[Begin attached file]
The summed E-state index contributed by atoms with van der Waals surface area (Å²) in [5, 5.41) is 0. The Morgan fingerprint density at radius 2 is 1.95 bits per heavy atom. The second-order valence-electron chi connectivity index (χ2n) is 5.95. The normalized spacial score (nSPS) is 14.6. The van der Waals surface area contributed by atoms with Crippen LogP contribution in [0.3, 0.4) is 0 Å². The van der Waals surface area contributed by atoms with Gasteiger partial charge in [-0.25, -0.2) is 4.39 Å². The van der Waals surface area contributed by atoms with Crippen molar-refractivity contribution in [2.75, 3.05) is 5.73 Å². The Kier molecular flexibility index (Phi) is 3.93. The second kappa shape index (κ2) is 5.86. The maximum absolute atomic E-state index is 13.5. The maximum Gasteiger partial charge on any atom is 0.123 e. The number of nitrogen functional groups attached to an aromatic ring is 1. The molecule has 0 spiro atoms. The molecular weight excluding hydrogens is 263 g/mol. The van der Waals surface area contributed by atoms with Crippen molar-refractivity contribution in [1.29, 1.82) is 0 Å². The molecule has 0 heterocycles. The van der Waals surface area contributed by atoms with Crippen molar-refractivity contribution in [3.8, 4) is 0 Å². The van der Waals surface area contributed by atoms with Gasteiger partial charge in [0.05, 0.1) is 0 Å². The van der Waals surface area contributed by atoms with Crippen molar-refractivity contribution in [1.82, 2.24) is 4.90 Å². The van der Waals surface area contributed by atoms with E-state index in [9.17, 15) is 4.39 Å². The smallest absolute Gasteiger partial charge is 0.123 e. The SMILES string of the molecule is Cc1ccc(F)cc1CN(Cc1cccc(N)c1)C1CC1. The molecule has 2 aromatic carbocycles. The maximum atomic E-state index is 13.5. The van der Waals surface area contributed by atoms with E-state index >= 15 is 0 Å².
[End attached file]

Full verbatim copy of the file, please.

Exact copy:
The summed E-state index contributed by atoms with van der Waals surface area (Å²) in [5, 5.41) is 0. The Morgan fingerprint density at radius 2 is 1.95 bits per heavy atom. The second-order valence-electron chi connectivity index (χ2n) is 5.95. The normalized spacial score (nSPS) is 14.6. The van der Waals surface area contributed by atoms with Crippen LogP contribution in [0.3, 0.4) is 0 Å². The van der Waals surface area contributed by atoms with Gasteiger partial charge in [-0.25, -0.2) is 4.39 Å². The van der Waals surface area contributed by atoms with Crippen molar-refractivity contribution in [2.75, 3.05) is 5.73 Å². The Kier molecular flexibility index (Phi) is 3.93. The second kappa shape index (κ2) is 5.86. The maximum absolute atomic E-state index is 13.5. The maximum Gasteiger partial charge on any atom is 0.123 e. The number of nitrogen functional groups attached to an aromatic ring is 1. The molecule has 0 spiro atoms. The molecular weight excluding hydrogens is 263 g/mol. The van der Waals surface area contributed by atoms with Crippen molar-refractivity contribution in [1.29, 1.82) is 0 Å². The molecule has 0 heterocycles. The van der Waals surface area contributed by atoms with Crippen molar-refractivity contribution in [3.8, 4) is 0 Å². The van der Waals surface area contributed by atoms with Gasteiger partial charge in [0.05, 0.1) is 0 Å². The van der Waals surface area contributed by atoms with Crippen molar-refractivity contribution in [1.82, 2.24) is 4.90 Å². The van der Waals surface area contributed by atoms with E-state index in [9.17, 15) is 4.39 Å². The smallest absolute Gasteiger partial charge is 0.123 e. The SMILES string of the molecule is Cc1ccc(F)cc1CN(Cc1cccc(N)c1)C1CC1. The molecule has 2 aromatic carbocycles. The maximum atomic E-state index is 13.5. The van der Waals surface area contributed by atoms with E-state index >= 15 is 0 Å².